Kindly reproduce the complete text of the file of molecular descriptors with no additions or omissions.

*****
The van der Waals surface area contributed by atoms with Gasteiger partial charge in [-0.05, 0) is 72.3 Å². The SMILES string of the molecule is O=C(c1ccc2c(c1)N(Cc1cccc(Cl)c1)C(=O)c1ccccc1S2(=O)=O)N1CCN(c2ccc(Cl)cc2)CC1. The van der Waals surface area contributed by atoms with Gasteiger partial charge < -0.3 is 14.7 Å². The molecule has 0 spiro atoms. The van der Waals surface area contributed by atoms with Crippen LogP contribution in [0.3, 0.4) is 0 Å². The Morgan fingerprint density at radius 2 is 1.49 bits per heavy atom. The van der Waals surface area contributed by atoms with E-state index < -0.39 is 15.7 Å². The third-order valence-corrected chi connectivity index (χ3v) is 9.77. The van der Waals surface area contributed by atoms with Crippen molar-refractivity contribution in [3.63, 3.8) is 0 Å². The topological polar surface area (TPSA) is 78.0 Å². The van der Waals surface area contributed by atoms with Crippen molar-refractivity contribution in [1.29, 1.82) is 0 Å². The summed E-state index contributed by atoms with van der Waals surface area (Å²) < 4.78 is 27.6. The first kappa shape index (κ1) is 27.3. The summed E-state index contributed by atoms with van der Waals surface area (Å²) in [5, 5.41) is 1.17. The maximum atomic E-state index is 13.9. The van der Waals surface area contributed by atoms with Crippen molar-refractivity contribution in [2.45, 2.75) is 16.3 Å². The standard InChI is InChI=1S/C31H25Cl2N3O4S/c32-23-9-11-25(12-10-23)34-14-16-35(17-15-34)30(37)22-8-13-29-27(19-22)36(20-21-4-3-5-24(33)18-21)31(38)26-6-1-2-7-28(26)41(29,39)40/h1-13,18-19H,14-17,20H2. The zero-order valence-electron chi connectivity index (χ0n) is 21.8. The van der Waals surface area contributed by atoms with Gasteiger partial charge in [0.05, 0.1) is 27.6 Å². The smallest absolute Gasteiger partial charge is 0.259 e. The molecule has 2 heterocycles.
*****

The van der Waals surface area contributed by atoms with Gasteiger partial charge in [-0.05, 0) is 72.3 Å². The SMILES string of the molecule is O=C(c1ccc2c(c1)N(Cc1cccc(Cl)c1)C(=O)c1ccccc1S2(=O)=O)N1CCN(c2ccc(Cl)cc2)CC1. The van der Waals surface area contributed by atoms with Gasteiger partial charge < -0.3 is 14.7 Å². The molecule has 0 spiro atoms. The van der Waals surface area contributed by atoms with Crippen LogP contribution in [0.3, 0.4) is 0 Å². The Morgan fingerprint density at radius 2 is 1.49 bits per heavy atom. The van der Waals surface area contributed by atoms with E-state index < -0.39 is 15.7 Å². The third-order valence-corrected chi connectivity index (χ3v) is 9.77. The van der Waals surface area contributed by atoms with Crippen molar-refractivity contribution in [3.63, 3.8) is 0 Å². The topological polar surface area (TPSA) is 78.0 Å². The van der Waals surface area contributed by atoms with Crippen molar-refractivity contribution in [1.29, 1.82) is 0 Å². The summed E-state index contributed by atoms with van der Waals surface area (Å²) < 4.78 is 27.6. The first kappa shape index (κ1) is 27.3. The summed E-state index contributed by atoms with van der Waals surface area (Å²) in [5, 5.41) is 1.17. The maximum atomic E-state index is 13.9. The van der Waals surface area contributed by atoms with Crippen molar-refractivity contribution in [2.45, 2.75) is 16.3 Å². The standard InChI is InChI=1S/C31H25Cl2N3O4S/c32-23-9-11-25(12-10-23)34-14-16-35(17-15-34)30(37)22-8-13-29-27(19-22)36(20-21-4-3-5-24(33)18-21)31(38)26-6-1-2-7-28(26)41(29,39)40/h1-13,18-19H,14-17,20H2. The zero-order valence-electron chi connectivity index (χ0n) is 21.8. The van der Waals surface area contributed by atoms with Gasteiger partial charge in [0.05, 0.1) is 27.6 Å². The smallest absolute Gasteiger partial charge is 0.259 e. The molecule has 2 heterocycles.